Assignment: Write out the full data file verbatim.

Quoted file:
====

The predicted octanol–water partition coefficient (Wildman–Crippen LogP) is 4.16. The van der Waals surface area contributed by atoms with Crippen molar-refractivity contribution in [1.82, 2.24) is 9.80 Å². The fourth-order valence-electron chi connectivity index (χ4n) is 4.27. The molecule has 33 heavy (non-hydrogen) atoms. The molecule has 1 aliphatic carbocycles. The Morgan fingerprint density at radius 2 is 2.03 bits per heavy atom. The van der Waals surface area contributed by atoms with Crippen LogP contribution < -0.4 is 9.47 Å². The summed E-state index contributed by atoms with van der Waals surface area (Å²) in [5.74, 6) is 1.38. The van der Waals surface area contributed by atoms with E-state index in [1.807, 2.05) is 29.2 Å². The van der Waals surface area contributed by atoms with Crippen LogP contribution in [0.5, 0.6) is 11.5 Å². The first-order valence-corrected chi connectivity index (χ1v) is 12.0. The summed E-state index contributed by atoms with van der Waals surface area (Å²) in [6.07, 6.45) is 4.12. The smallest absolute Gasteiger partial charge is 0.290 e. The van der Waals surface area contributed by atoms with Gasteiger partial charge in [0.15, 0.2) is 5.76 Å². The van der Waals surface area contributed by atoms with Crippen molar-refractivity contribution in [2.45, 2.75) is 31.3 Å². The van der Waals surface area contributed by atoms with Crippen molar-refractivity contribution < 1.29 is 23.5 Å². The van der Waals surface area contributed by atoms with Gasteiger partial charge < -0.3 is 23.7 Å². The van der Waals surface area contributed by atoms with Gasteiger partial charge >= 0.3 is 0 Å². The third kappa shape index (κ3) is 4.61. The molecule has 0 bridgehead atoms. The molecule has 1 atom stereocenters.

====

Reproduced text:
The predicted octanol–water partition coefficient (Wildman–Crippen LogP) is 4.16. The van der Waals surface area contributed by atoms with Crippen molar-refractivity contribution in [1.82, 2.24) is 9.80 Å². The fourth-order valence-electron chi connectivity index (χ4n) is 4.27. The molecule has 33 heavy (non-hydrogen) atoms. The molecule has 1 aliphatic carbocycles. The Morgan fingerprint density at radius 2 is 2.03 bits per heavy atom. The van der Waals surface area contributed by atoms with Crippen LogP contribution < -0.4 is 9.47 Å². The summed E-state index contributed by atoms with van der Waals surface area (Å²) in [5.74, 6) is 1.38. The van der Waals surface area contributed by atoms with E-state index in [1.807, 2.05) is 29.2 Å². The van der Waals surface area contributed by atoms with Crippen LogP contribution in [0.5, 0.6) is 11.5 Å². The first-order valence-corrected chi connectivity index (χ1v) is 12.0. The summed E-state index contributed by atoms with van der Waals surface area (Å²) in [6.07, 6.45) is 4.12. The smallest absolute Gasteiger partial charge is 0.290 e. The van der Waals surface area contributed by atoms with Gasteiger partial charge in [0.15, 0.2) is 5.76 Å². The van der Waals surface area contributed by atoms with Crippen molar-refractivity contribution in [2.45, 2.75) is 31.3 Å². The van der Waals surface area contributed by atoms with Crippen molar-refractivity contribution < 1.29 is 23.5 Å². The van der Waals surface area contributed by atoms with Gasteiger partial charge < -0.3 is 23.7 Å². The van der Waals surface area contributed by atoms with Gasteiger partial charge >= 0.3 is 0 Å². The third kappa shape index (κ3) is 4.61. The molecule has 0 bridgehead atoms. The molecule has 1 atom stereocenters.